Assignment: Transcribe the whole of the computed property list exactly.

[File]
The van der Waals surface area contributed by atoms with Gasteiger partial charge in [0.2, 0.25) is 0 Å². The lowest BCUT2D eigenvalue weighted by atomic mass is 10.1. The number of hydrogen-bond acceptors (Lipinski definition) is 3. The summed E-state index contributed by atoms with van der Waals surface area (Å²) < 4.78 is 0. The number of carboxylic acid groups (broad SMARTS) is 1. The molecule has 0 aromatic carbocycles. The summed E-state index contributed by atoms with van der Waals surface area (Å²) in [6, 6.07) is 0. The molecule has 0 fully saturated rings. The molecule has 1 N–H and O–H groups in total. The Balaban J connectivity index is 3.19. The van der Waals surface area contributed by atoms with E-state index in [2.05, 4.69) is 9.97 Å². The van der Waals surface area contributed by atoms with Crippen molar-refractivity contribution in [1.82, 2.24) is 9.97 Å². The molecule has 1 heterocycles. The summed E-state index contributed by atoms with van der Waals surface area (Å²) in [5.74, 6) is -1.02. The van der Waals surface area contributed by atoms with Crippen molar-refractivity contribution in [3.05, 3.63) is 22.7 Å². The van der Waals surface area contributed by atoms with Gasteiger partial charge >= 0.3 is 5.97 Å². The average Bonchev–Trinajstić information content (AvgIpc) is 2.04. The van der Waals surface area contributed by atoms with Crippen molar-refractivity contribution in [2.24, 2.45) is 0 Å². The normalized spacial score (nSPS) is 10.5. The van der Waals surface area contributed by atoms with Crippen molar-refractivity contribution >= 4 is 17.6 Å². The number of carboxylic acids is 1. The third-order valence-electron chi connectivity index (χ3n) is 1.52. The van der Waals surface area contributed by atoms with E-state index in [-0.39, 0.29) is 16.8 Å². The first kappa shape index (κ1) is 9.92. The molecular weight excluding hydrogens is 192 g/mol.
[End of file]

The van der Waals surface area contributed by atoms with Gasteiger partial charge in [0.2, 0.25) is 0 Å². The lowest BCUT2D eigenvalue weighted by atomic mass is 10.1. The number of hydrogen-bond acceptors (Lipinski definition) is 3. The summed E-state index contributed by atoms with van der Waals surface area (Å²) < 4.78 is 0. The number of carboxylic acid groups (broad SMARTS) is 1. The molecule has 0 aromatic carbocycles. The summed E-state index contributed by atoms with van der Waals surface area (Å²) in [6, 6.07) is 0. The molecule has 0 fully saturated rings. The molecule has 1 N–H and O–H groups in total. The Balaban J connectivity index is 3.19. The van der Waals surface area contributed by atoms with E-state index in [2.05, 4.69) is 9.97 Å². The van der Waals surface area contributed by atoms with Crippen molar-refractivity contribution in [1.82, 2.24) is 9.97 Å². The molecule has 1 heterocycles. The summed E-state index contributed by atoms with van der Waals surface area (Å²) in [5.74, 6) is -1.02. The van der Waals surface area contributed by atoms with Crippen molar-refractivity contribution in [3.05, 3.63) is 22.7 Å². The van der Waals surface area contributed by atoms with Gasteiger partial charge >= 0.3 is 5.97 Å². The average Bonchev–Trinajstić information content (AvgIpc) is 2.04. The van der Waals surface area contributed by atoms with Crippen molar-refractivity contribution in [2.24, 2.45) is 0 Å². The normalized spacial score (nSPS) is 10.5. The van der Waals surface area contributed by atoms with Crippen molar-refractivity contribution >= 4 is 17.6 Å². The number of carboxylic acids is 1. The third-order valence-electron chi connectivity index (χ3n) is 1.52. The van der Waals surface area contributed by atoms with E-state index in [-0.39, 0.29) is 16.8 Å². The first kappa shape index (κ1) is 9.92. The molecular weight excluding hydrogens is 192 g/mol.